Were you surprised about the announcement earlier this week about a brand-new series of Avatar: The Last Airbender? I sure was, but outside what was discussed around the net this week, there’s a few things that make the announcement really interesting, and potentially game-changing.
The revelation that a well-known, and somewhat respected veteran animator is alleged to have engaged in behaviour that crosses the line of decency and inhabits the realm of predatory is disturbing. The animation industry is small, tight-knit, and immensely friendly. To learn that such behaviour and harassment exists shatters that reality and to know that it is far from an isolated incident raises many important concerns.
Last week I attended the Sweaty Eyeballs monthly animation festival here in Baltimore and besides imbuing me with a greater degree of motivation, it also reminded me that great animation lives in far more places than on Netflix and TV in general. For one, it lives right on my own doorstep.
Baltimore is not a major centre for animation, but it is the east coast’s quirky, weird equivalent to the west coast’s Portland. Art there is unafraid to be bold, independent, and challenging of the status quo; everything that mainstream art is not. It attracts a crowd that dares to be different and aspires to be something more than a cog in a machine at a large studio.
Some of the animated shorts on display were student works, while others were collaborations with artists in other cities. Yet they were all remarkably different from what you’d see on a TV screen. They had a sense of ‘life’ to them that exhibited a vibrancy and excitement. Even the shortest student films were alternately amusing and stylish. Better yet, they were all different from each other! There was no repetition or slovenly imitation! Every short was a feast for the eyes and gave pause for thought.
What all this served to do was to remind me (as I’m now reminding you) that great animation actually doesn’t reside on the screens we’re been brainwashed into believing they are. Mainstream animated features are not great animation; indie features are. Animated TV shows (even those on Netflix) are not pushing the envelope; shorts on the internet and elsewhere are.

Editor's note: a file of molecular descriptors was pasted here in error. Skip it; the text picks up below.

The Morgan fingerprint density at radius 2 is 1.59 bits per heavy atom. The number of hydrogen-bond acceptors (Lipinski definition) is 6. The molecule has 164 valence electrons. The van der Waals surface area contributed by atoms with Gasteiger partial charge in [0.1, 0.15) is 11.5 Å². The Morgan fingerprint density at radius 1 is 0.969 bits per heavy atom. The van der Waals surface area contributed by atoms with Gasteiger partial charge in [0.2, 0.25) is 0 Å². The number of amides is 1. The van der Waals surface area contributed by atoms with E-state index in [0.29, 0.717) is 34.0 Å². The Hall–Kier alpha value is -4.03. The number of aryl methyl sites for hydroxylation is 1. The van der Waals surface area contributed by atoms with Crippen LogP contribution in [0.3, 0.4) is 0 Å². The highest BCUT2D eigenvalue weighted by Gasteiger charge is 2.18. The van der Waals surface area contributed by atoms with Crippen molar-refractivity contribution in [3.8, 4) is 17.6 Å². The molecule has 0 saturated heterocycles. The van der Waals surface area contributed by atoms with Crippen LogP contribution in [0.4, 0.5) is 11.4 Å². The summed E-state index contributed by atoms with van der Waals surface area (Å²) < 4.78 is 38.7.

So perhaps consider this a recommendation to check out what’s animated events are happening in your area. You might discover something you’d never see otherwise. And if you can’t make it to a major city, consider starting a screening event of your own; there’s no reason why not in this day and age.
Pixar’s latest film Coco is being endowed with so many awards, they have their own Wikipedia page dedicated to tracking them all. It’s not all good news though. The film’s dominance highlights a concern that the industry is disconnecting from audiences in a potentially damaging way.
This is sort of a question to readers as opposed to a post, but is the animation industry being held back by existing, established, players? Consider the car…
Baiting title aside, Mickey Mouse really is more popular than Bugs Bunny. He sells a lot more merchandise, appears in far more places around the world and is lauded as a mascot for the company that operates ‘The Happiest Place on Earth.’ Bugs never even got such opportunities and yet as a character, he is far superior to Mickey. Why is that?
Is it possible engineer the perfect animated film? We’re closer to it than you might think.
Are animated TV shows making the actual animation take a back seat in proceedings?